My review of World End Economica Episode 1 last year was easily among my more negative, as I expressed utter contempt for its protagonist, the mundane story it tried to tell, and so forth and so on. However, the game did manage to leave enough of an impression on me to raise my curiosity enough to check out its sequel, if only because I wanted to see if the creators could possibly improve things, or if they fumbled their way into something far worse. Thankfully, it was the former.
WORLD END ECONOMiCA episode.02 Review
Platforms: PC(Reviewed), Mac, Linux, 3DS
Developer: Spicy Tails
Publisher: Sekai Project
Set four years after the events of Episode 1, World End Economica Episode 2 continues the story of Hal after the disastrous conclusion of the first episode that I either greatly misremembered, or really was not very clear. Specifically, after following a tip to risk everything he had on a single stock by his mentor, and going against the advice of his closest companion, resulted in absolute and abject failure, Hal was rendered broken both physically and mentally. Physically paralyzed through stress, shock, and trauma. It was a sorry status that was only worsened after he realized that his misactions demolished his relationship with his close companion Hagana. In the following four years, he recovered through his full body paralysis, mostly anyways, but was left as something of an empty person whose dream had been thoroughly crushed, inspiring him to quit his “career” as a stock trader and instead settle for a more mundane existence wherein he focuses more on exactly what he failed to do in the first episode, help the downtrodden.
That is, until he is given a new lease on life by a German noblewoman by the name of Eleanor, who recruits him to her cause. From there, Hal is sent on a quest where he must use his understanding to both develop capital for a rising firm while also pursuing a quest to realize justice by exposing and terminating the malice that lurks on the dark side of the moon. Though, said quest mostly entails various details on the inner workings of the business world, economics, and the stock market along with the exploration of its cast of characters and their relationships.
Now is a good time to bring up the main character and while the Hal of WEE 1 was a deplorable elitist little brats who I feel nothing but contempt for, the Hal of WEE 2 is a far more mature, humble, selfless, and reserved person, even if he still has a bit of an attitude. He wants to be a good person, to help others, and while he does still have some reserved aspirations for something greater, he puts those around him above his own ambitions. It is almost hard to believe that they are the same character at times, except for the fact that he still dresses like a schlub. I mean, he is wearing a light blue suit and a red tie, which are fine, but he has his suit jacket slumped over his shoulders, and his tie tossed over to the side. Even drunken salarymen don’t look that stupid.
Anyways, because of the increased likeability of the protagonist and the introduction of a more direct and focused storyline, WEE 2 fares far better than WEE 1 ever could hope too. However, the story still has the issue of being fairly preserved throughout the game, only really centering around the pursuit of a single goal that the characters achieve before the game comes to a close, dropping a few hints about where the next one goes, and not really tying much up while it does so. It’s about Hal and Eleanor looking into the booming energy company Avalon and trying to find out how legitimate their financial statements and status are for reasons that loosely tie into a revenge/redemption plotline for the two characters.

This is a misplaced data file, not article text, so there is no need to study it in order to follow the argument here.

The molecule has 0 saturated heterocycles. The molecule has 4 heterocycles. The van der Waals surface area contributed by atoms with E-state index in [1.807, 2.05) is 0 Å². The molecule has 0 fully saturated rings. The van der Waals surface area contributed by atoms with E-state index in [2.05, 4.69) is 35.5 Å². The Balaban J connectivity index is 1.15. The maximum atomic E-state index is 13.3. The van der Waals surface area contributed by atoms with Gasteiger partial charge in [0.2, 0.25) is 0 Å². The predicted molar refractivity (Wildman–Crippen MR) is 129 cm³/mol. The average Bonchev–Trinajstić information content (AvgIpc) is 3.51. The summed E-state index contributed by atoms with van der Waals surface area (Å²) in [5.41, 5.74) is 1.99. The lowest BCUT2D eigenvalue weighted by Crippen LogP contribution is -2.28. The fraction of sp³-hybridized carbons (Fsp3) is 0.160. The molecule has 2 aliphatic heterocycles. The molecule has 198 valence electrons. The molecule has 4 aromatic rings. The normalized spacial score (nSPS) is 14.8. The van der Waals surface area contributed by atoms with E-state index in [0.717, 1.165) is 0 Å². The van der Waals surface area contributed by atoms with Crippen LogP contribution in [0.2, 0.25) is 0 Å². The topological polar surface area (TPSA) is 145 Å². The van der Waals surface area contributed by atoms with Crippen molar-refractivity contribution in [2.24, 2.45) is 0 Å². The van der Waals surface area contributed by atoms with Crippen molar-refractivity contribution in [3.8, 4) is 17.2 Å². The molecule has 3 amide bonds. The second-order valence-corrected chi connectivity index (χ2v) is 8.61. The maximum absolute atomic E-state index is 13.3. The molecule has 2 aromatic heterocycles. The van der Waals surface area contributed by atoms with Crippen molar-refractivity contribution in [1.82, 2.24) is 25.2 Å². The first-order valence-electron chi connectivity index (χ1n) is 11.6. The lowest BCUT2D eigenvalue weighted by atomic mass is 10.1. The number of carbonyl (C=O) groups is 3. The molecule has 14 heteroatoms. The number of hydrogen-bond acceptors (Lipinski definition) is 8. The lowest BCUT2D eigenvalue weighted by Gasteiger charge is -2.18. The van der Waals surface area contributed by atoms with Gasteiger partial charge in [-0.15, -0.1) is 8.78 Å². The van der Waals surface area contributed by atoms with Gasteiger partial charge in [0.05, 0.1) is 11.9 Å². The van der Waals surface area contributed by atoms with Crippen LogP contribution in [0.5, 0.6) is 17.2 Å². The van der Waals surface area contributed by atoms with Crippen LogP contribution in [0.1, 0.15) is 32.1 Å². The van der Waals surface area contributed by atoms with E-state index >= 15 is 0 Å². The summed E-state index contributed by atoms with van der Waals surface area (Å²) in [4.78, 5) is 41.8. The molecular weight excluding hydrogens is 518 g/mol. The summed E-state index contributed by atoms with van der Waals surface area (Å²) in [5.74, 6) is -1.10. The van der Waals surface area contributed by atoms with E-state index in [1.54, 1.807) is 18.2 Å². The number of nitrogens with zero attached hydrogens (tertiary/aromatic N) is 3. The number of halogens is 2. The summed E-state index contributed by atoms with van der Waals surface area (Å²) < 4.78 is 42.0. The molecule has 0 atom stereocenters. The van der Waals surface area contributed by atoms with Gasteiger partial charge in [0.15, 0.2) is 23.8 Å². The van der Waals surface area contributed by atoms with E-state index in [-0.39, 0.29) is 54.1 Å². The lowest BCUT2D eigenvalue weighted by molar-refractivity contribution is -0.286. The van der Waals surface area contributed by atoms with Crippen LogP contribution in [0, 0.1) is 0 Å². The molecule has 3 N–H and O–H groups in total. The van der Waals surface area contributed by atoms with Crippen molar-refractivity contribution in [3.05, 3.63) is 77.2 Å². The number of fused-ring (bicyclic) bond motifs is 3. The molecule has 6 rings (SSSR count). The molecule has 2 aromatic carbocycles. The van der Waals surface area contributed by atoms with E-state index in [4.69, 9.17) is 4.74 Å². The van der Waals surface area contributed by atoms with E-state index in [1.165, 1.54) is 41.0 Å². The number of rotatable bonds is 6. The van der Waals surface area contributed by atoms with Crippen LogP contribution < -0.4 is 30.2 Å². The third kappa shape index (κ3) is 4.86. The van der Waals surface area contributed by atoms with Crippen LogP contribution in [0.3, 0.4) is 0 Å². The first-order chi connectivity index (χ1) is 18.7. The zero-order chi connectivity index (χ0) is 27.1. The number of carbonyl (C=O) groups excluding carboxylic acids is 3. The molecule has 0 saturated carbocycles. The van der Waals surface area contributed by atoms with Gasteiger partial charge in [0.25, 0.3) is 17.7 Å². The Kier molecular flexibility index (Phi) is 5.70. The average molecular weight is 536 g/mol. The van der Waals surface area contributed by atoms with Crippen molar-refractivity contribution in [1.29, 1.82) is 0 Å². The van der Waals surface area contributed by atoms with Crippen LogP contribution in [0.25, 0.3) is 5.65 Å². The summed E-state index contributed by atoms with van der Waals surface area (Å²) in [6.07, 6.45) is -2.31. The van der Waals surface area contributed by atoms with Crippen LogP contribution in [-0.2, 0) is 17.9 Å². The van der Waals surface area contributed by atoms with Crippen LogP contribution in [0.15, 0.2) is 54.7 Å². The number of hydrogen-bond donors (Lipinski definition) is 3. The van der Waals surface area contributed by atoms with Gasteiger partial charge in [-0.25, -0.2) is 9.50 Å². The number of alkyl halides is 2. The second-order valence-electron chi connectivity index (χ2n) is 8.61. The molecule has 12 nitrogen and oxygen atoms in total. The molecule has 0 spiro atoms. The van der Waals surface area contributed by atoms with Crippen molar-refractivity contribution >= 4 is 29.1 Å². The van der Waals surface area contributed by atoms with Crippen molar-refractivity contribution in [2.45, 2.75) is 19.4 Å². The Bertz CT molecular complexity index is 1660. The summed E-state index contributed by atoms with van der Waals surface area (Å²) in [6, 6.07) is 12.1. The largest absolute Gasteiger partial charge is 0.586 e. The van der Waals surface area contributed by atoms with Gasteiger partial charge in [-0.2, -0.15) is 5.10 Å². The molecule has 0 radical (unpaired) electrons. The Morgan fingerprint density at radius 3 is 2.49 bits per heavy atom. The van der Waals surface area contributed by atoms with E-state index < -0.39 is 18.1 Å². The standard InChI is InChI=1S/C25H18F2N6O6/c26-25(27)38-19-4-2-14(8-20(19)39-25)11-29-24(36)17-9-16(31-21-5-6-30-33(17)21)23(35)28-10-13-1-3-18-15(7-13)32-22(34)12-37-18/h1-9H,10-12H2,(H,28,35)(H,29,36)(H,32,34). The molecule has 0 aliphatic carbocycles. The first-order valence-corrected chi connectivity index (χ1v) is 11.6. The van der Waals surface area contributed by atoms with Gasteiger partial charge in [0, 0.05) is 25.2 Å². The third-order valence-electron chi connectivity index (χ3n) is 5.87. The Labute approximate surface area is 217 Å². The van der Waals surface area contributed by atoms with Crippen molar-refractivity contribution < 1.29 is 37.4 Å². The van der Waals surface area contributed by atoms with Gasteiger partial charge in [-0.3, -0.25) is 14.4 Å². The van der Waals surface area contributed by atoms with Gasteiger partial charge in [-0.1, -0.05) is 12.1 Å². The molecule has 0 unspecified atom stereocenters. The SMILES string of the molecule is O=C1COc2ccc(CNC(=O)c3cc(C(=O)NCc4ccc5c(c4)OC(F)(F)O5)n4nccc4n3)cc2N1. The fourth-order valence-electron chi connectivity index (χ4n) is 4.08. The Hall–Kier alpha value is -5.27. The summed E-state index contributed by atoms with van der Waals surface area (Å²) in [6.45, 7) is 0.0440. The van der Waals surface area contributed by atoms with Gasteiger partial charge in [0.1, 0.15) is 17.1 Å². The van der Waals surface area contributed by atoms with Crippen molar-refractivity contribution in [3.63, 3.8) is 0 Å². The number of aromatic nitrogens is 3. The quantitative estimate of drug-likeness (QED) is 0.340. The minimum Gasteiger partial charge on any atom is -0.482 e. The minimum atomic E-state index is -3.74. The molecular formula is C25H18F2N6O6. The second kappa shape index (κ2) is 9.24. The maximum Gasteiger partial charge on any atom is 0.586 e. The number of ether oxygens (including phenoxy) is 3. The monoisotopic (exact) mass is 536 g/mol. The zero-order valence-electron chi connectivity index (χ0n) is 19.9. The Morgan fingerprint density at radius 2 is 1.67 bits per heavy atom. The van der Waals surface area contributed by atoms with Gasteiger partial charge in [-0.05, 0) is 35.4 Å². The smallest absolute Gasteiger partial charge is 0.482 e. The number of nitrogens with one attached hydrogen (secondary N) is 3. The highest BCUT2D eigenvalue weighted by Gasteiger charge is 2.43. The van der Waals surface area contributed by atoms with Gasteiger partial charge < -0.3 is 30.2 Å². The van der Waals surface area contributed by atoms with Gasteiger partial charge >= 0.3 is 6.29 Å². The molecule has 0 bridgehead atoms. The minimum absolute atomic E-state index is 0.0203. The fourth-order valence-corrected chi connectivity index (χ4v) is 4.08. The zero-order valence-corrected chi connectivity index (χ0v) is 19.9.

It is a functional story, but one without many surprises or twists throughout and a relatively standard sense of escalation peppered by various character bits and the expected soft-lecture on specific business subjects. With the other main characters being the aforementioned Eleanor, an ambitious young woman who puts her all into everything she does, putting a genuinely unhealthy amount of effort into her work, while still remaining classy and elegant in both her appearance and demeanour. Along with Chris, a female character from the first episode who is an awkward yet affectionate math prodigy who has been one of the only constants in Hal’s life for the past four years, and is the one who helped him mostly get over his paralysis. Both of them are well conceived, if a bit overly talented, young women who have their own strengths and weaknesses, and I genuinely enjoyed seeing their relationship with Hal grow. At least, up until a point.
One of the obvious focuses of this series is Hal’s relationship with Hagana. How he loves her, hates himself for rejecting her, and wants to be reunited with her so he can treat her properly and spend the rest of his days with her. This is reinforced with the introduction and end of this episode, and throughout it, yet for some reason the writer chose to pepper in bits of romantic tension between Hal and the other two female lead characters. I honestly find this woefully unnecessary, as it glorifies Hal in a way I find to be unjustified and it makes both Chris and Eleanor seem like desperate teenage maidens who are overly eager to enter a serious relationship, despite how incredibly busy both of them are.